Yesterday, our greatly beloved Bichon Frise, Gracie, died. For my wife Nancy and me, it has been an absolutely excruciating 3 weeks.
I want you to know about her and her magnificence.
- Gracie wasn’t a dog—she was really more like a princess in puppy clothes.
- Gracie took exceptionally good care of her brother, Hank—a cocker spaniel. Except for rare vet appointments, there were inseparable for nearly 12 years. Most days, she would clean his eyes and ears and make sure he was standing tall. Gracie was Hank’s puppy mom. Even though her life force was greatly diminished as we took that last ride to the vet, she cleaned him up one last time. I know what a physical struggle it was for her to do that.
- Hank and Gracie slept on the bed with us every night ever since Nancy and I first moved into a Reno home back in the summer of 2005. The home had no air conditioning except for a window unit in the master bedroom. The window air conditioner and ceiling fan allowed us and the puppies to sleep in 90+ degree evenings in the high desert of Nevada.
- Nancy would occasionally suggest that it was time for the puppies to sleep in the other room, but, I wanted no part of it. It just didn’t seem right to deny them something that was so important to them and brought them such joy. Okay, it brought us a lot of joy, too! At times, it seemed that the bed was theirs and that we could have whatever space we could find. Most nights, I’ve felt like I needed Velcro to secure my body to the bed as they made themselves comfortable.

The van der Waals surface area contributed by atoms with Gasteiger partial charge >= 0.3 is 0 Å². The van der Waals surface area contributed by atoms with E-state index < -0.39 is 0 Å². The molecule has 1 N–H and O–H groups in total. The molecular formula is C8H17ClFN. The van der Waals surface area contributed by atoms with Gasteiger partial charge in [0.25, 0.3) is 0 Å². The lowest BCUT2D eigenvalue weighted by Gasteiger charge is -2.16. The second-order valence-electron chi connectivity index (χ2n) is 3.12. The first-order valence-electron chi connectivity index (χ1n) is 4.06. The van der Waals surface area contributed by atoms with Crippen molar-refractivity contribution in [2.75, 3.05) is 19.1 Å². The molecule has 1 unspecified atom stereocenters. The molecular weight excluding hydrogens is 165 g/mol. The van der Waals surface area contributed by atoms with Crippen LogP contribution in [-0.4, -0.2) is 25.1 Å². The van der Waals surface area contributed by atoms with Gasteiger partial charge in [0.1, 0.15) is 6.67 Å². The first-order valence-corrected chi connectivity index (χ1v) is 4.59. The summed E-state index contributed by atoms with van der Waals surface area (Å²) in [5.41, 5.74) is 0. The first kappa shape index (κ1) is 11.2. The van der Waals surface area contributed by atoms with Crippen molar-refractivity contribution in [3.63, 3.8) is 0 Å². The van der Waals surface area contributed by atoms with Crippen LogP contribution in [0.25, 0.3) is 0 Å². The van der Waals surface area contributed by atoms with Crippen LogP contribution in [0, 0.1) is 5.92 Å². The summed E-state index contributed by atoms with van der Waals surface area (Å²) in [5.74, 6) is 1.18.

- Because the pups were on our elevated bed, we brought them water in bed each night in their special coffee cup. Gracie insisted first on having her treat and then downing an entire cup of water each night before she would go to sleep. This was the process—no exceptions! Some nights, we’d get kissed by Gracie in the middle of the night to get her more water. We gladly provided her with room service which was open 24 hours a day.
- When Gracie would lie against your chest and look directly into your eyes, you could feel her love for you. She wasn’t merely looking at us—she was communicating with us. Those were really unforgettable moments for Nancy and me.
After she was diagnosed, I took such joy at the little things: her being excited to see us come home, her lying against me on the sofa or bed, being able to reach out and touch her and give her a kiss (which happened a lot even before she became ill).
Hank and Gracie are amongst the most loved puppies on planet earth. That hasn’t changed today, not one iota. Before Nancy and I married, Nancy predicted that Gracie would have me wrapped around her little paw immediately. Nancy was right.
For most of us who adopt and love a dog or cat, this is a most painful time. While we are happy that she is in a better place, Nancy and I feel such a tremendous hole in our hearts that we wonder how on earth that hole will ever be filled.
I’m hurting, Nancy is hurting, my mother-in-law who lives with us is hurting, and, while he can’t tell us directly, Hank is hurting as well—we see his sorrow and feel his sense of loss as well. We will all be better in time. Gracie will always be deeply etched in our hearts. She was extraordinary.
God–we miss her. Please take good care of her until we reunite with her again.
Dave Gardner, Gardner & Associates Consulting http://www.gardnerandassoc.com